“To reiterate: at the current funding levels maintenance, … Continue reading »

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Equity Residential to sell 8 Berkeley apartment buildings

Four of the Berkeley properties Equity Residential is selling. Photo: Eastdil Secured
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Equity Residential, which owns eight buildings with 452 apartments in Berkeley, as well as the entitlement rights to build the 205-unit Acheson Commons complex on University Avenue, is putting its entire Berkeley portfolio up for sale.

No price is mentioned on the listing documents prepared by Eastdil Secured, Equity’s advisor and broker, but the sale should be in the hundreds of millions of dollars. That could mean millions of dollars in transfer taxes for Berkeley’s general fund. … Continue reading »

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Interim city manager talks pensions, parks and perks

Berkeley's new interim city manager fielded question from the North East Berkeley Association at a public meeting Oct. 22
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New to Berkeley and even newer to her role as interim city manager, Dee Williams-Ridley gave residents one of their first chances to get to know her last week at a public forum hosted by the North East Berkeley Association at the Northbrae Community Church.

Questions at the Oct. 22 event from moderators and the public covered a range of issues facing Berkeley, including the minimum wage, city employee salaries, and the NAACP’s recommendation for the creation of a city department that would handle race and equity issues. Throughout the evening, Williams-Ridley took a mostly friendly and humorous, but at times assertive, tone, telling the audience that she had been warned they would be “tough.” She declined to answer some questions, including about potential future ballot measures, saying several times that she is not responsible for policy decisions.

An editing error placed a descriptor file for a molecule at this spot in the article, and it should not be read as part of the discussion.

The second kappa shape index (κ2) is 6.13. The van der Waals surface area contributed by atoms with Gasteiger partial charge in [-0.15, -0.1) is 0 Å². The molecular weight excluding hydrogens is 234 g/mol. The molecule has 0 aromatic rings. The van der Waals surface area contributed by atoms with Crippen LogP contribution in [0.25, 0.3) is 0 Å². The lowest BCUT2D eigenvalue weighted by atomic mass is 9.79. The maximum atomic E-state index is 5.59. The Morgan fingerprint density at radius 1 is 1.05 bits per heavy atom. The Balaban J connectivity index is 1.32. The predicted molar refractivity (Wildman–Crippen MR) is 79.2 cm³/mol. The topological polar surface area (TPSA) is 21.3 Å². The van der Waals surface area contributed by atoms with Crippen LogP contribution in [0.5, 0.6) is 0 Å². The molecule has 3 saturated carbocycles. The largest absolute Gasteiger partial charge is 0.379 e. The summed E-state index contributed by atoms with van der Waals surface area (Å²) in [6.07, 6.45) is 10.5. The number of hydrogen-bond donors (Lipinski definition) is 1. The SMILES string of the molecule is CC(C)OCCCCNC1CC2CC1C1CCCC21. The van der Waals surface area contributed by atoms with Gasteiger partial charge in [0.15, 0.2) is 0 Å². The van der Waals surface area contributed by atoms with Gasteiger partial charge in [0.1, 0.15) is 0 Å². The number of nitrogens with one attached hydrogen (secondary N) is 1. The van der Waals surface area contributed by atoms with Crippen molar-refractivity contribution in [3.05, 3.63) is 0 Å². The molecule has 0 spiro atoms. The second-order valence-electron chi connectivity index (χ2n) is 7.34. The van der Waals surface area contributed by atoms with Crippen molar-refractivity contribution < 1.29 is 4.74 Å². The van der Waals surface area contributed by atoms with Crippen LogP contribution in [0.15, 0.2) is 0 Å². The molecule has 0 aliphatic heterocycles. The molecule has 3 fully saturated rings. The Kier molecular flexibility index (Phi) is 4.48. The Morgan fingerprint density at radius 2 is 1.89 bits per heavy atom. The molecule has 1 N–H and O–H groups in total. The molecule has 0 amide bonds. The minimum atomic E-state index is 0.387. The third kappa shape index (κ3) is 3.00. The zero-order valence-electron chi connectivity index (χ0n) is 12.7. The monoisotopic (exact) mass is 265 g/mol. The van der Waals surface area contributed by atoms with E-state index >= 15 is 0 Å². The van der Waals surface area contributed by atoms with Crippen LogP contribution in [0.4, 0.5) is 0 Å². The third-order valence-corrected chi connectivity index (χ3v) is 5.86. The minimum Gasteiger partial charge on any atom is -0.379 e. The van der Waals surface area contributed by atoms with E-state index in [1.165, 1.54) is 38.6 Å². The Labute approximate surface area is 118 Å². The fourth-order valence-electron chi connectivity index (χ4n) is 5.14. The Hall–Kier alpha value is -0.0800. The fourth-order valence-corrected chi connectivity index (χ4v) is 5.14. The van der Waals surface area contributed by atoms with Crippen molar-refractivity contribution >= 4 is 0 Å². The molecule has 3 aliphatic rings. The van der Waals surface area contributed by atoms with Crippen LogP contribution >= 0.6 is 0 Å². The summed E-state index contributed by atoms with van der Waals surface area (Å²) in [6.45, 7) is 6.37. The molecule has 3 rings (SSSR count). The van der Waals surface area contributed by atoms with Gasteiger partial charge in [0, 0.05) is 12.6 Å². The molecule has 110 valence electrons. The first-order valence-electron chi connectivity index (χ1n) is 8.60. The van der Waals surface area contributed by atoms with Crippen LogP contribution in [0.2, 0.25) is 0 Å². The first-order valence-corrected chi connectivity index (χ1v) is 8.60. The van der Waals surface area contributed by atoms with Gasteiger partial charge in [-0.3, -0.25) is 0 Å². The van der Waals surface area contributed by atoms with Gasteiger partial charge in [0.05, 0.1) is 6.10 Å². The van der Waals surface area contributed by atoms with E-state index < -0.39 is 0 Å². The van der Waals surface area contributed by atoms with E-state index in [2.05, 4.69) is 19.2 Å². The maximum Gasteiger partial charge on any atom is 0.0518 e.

Williams-Ridley inherits the city from Christine Daniel, who abruptly left her post in July for a job with the city of Oakland. The city council appointed Williams-Ridley, who had been deputy city manager since January, to fill the position. An Alabama native and graduate of California State University, Sacramento, Williams-Ridley previously worked as deputy city manager of Modesto for four years. She commutes to her current job from Sacramento and said she spends the night in Berkeley once or twice a week. She receives a salary of $225,000. … Continue reading »

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Photographs: An ode to the shuttered Berkeley pier

The Berkeley pier by Dorothy Brown
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By Dorothy Brown